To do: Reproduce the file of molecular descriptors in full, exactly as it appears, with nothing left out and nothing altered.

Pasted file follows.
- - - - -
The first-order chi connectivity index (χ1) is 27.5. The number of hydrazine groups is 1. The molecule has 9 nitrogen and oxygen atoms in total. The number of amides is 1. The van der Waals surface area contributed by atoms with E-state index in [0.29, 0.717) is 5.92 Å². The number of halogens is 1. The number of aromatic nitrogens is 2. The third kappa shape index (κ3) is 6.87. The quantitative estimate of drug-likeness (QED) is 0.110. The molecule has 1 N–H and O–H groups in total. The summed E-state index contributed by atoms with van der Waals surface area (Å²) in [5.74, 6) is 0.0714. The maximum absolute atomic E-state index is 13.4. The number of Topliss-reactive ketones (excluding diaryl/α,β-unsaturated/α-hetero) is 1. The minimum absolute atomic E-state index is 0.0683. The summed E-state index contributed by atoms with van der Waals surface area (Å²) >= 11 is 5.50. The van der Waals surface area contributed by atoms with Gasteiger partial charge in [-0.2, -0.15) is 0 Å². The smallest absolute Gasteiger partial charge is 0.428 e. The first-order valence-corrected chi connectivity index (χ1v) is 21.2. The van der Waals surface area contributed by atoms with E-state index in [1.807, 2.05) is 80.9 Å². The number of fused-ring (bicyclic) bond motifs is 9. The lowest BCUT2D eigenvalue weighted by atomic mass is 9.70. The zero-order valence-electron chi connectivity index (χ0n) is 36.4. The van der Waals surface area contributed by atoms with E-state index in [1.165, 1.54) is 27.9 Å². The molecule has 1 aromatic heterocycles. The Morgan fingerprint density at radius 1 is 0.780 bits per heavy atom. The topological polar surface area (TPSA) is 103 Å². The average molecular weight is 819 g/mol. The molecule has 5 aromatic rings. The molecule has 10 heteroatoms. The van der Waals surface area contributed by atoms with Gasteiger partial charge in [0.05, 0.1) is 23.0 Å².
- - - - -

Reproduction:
The first-order chi connectivity index (χ1) is 27.5. The number of hydrazine groups is 1. The molecule has 9 nitrogen and oxygen atoms in total. The number of amides is 1. The van der Waals surface area contributed by atoms with E-state index in [0.29, 0.717) is 5.92 Å². The number of halogens is 1. The number of aromatic nitrogens is 2. The third kappa shape index (κ3) is 6.87. The quantitative estimate of drug-likeness (QED) is 0.110. The molecule has 1 N–H and O–H groups in total. The summed E-state index contributed by atoms with van der Waals surface area (Å²) in [5.74, 6) is 0.0714. The maximum absolute atomic E-state index is 13.4. The number of Topliss-reactive ketones (excluding diaryl/α,β-unsaturated/α-hetero) is 1. The minimum absolute atomic E-state index is 0.0683. The summed E-state index contributed by atoms with van der Waals surface area (Å²) >= 11 is 5.50. The van der Waals surface area contributed by atoms with Gasteiger partial charge in [-0.2, -0.15) is 0 Å². The smallest absolute Gasteiger partial charge is 0.428 e. The first-order valence-corrected chi connectivity index (χ1v) is 21.2. The van der Waals surface area contributed by atoms with E-state index in [1.807, 2.05) is 80.9 Å². The number of fused-ring (bicyclic) bond motifs is 9. The lowest BCUT2D eigenvalue weighted by atomic mass is 9.70. The zero-order valence-electron chi connectivity index (χ0n) is 36.4. The van der Waals surface area contributed by atoms with E-state index in [1.165, 1.54) is 27.9 Å². The molecule has 1 aromatic heterocycles. The Morgan fingerprint density at radius 1 is 0.780 bits per heavy atom. The topological polar surface area (TPSA) is 103 Å². The average molecular weight is 819 g/mol. The molecule has 5 aromatic rings. The molecule has 10 heteroatoms. The van der Waals surface area contributed by atoms with Gasteiger partial charge in [0.05, 0.1) is 23.0 Å².